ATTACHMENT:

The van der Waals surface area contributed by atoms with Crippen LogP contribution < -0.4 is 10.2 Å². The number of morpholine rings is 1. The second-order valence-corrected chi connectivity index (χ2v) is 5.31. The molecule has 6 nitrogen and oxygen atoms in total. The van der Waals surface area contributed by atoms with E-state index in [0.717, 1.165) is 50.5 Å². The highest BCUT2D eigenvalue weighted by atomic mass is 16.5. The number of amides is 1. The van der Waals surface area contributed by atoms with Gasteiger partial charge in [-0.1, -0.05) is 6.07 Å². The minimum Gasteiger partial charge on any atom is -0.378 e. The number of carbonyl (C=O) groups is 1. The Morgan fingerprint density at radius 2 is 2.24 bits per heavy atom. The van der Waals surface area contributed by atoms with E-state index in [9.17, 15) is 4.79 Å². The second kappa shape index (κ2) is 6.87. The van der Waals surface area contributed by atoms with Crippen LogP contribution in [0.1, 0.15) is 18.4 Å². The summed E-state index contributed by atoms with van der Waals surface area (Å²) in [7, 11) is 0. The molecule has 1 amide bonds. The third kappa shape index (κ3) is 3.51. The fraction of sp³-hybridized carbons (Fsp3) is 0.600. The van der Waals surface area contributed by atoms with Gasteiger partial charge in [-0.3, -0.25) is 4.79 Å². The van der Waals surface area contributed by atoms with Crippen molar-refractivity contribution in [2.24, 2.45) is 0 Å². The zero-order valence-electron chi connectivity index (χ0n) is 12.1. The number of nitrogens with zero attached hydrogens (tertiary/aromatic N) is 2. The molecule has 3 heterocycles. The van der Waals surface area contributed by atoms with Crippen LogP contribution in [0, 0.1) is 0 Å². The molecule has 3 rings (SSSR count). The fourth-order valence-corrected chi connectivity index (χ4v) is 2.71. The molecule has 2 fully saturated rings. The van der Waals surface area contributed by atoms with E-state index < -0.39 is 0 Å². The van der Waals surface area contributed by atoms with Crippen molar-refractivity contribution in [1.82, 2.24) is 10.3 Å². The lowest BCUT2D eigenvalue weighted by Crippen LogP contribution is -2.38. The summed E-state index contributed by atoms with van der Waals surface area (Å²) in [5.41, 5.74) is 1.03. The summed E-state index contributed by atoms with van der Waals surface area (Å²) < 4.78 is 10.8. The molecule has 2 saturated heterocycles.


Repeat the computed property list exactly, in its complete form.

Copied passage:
The van der Waals surface area contributed by atoms with Crippen LogP contribution < -0.4 is 10.2 Å². The number of morpholine rings is 1. The second-order valence-corrected chi connectivity index (χ2v) is 5.31. The molecule has 6 nitrogen and oxygen atoms in total. The van der Waals surface area contributed by atoms with E-state index in [0.717, 1.165) is 50.5 Å². The highest BCUT2D eigenvalue weighted by atomic mass is 16.5. The number of amides is 1. The van der Waals surface area contributed by atoms with Gasteiger partial charge in [-0.1, -0.05) is 6.07 Å². The minimum Gasteiger partial charge on any atom is -0.378 e. The number of carbonyl (C=O) groups is 1. The Morgan fingerprint density at radius 2 is 2.24 bits per heavy atom. The van der Waals surface area contributed by atoms with E-state index in [9.17, 15) is 4.79 Å². The second kappa shape index (κ2) is 6.87. The van der Waals surface area contributed by atoms with Crippen LogP contribution in [0.1, 0.15) is 18.4 Å². The summed E-state index contributed by atoms with van der Waals surface area (Å²) in [7, 11) is 0. The molecule has 1 amide bonds. The third kappa shape index (κ3) is 3.51. The fraction of sp³-hybridized carbons (Fsp3) is 0.600. The van der Waals surface area contributed by atoms with Gasteiger partial charge in [-0.3, -0.25) is 4.79 Å². The van der Waals surface area contributed by atoms with Crippen molar-refractivity contribution in [2.24, 2.45) is 0 Å². The zero-order valence-electron chi connectivity index (χ0n) is 12.1. The number of nitrogens with zero attached hydrogens (tertiary/aromatic N) is 2. The molecule has 3 heterocycles. The van der Waals surface area contributed by atoms with Crippen LogP contribution in [0, 0.1) is 0 Å². The molecule has 3 rings (SSSR count). The fourth-order valence-corrected chi connectivity index (χ4v) is 2.71. The molecule has 2 fully saturated rings. The van der Waals surface area contributed by atoms with E-state index < -0.39 is 0 Å². The van der Waals surface area contributed by atoms with Crippen molar-refractivity contribution in [1.82, 2.24) is 10.3 Å². The lowest BCUT2D eigenvalue weighted by Crippen LogP contribution is -2.38. The summed E-state index contributed by atoms with van der Waals surface area (Å²) in [5.41, 5.74) is 1.03. The summed E-state index contributed by atoms with van der Waals surface area (Å²) < 4.78 is 10.8. The molecule has 2 saturated heterocycles.